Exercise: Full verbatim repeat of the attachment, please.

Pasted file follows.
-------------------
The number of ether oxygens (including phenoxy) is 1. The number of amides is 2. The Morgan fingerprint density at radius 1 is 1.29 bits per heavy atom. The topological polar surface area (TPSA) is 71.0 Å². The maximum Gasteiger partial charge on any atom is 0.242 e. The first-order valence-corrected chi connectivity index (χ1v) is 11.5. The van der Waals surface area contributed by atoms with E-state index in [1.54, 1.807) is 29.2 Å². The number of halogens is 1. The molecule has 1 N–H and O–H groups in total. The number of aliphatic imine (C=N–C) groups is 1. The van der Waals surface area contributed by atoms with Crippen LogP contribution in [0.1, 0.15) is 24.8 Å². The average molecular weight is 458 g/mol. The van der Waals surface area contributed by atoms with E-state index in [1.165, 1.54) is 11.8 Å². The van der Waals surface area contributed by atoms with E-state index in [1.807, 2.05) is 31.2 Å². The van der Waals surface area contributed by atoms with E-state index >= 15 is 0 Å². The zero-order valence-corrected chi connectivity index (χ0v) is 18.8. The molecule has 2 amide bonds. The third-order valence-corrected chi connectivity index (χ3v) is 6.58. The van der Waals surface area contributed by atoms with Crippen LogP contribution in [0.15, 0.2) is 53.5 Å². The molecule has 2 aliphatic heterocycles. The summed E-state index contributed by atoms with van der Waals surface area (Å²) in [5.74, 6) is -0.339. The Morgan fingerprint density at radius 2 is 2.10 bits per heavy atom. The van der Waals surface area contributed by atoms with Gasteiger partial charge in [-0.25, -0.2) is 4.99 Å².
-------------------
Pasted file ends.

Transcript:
The number of ether oxygens (including phenoxy) is 1. The number of amides is 2. The Morgan fingerprint density at radius 1 is 1.29 bits per heavy atom. The topological polar surface area (TPSA) is 71.0 Å². The maximum Gasteiger partial charge on any atom is 0.242 e. The first-order valence-corrected chi connectivity index (χ1v) is 11.5. The van der Waals surface area contributed by atoms with E-state index in [1.54, 1.807) is 29.2 Å². The number of halogens is 1. The molecule has 1 N–H and O–H groups in total. The number of aliphatic imine (C=N–C) groups is 1. The van der Waals surface area contributed by atoms with Crippen LogP contribution in [0.1, 0.15) is 24.8 Å². The average molecular weight is 458 g/mol. The van der Waals surface area contributed by atoms with E-state index in [1.165, 1.54) is 11.8 Å². The van der Waals surface area contributed by atoms with E-state index in [1.807, 2.05) is 31.2 Å². The van der Waals surface area contributed by atoms with E-state index >= 15 is 0 Å². The zero-order valence-corrected chi connectivity index (χ0v) is 18.8. The molecule has 2 amide bonds. The third-order valence-corrected chi connectivity index (χ3v) is 6.58. The van der Waals surface area contributed by atoms with Crippen LogP contribution in [0.15, 0.2) is 53.5 Å². The molecule has 2 aliphatic heterocycles. The summed E-state index contributed by atoms with van der Waals surface area (Å²) in [5.74, 6) is -0.339. The Morgan fingerprint density at radius 2 is 2.10 bits per heavy atom. The van der Waals surface area contributed by atoms with Gasteiger partial charge in [-0.25, -0.2) is 4.99 Å².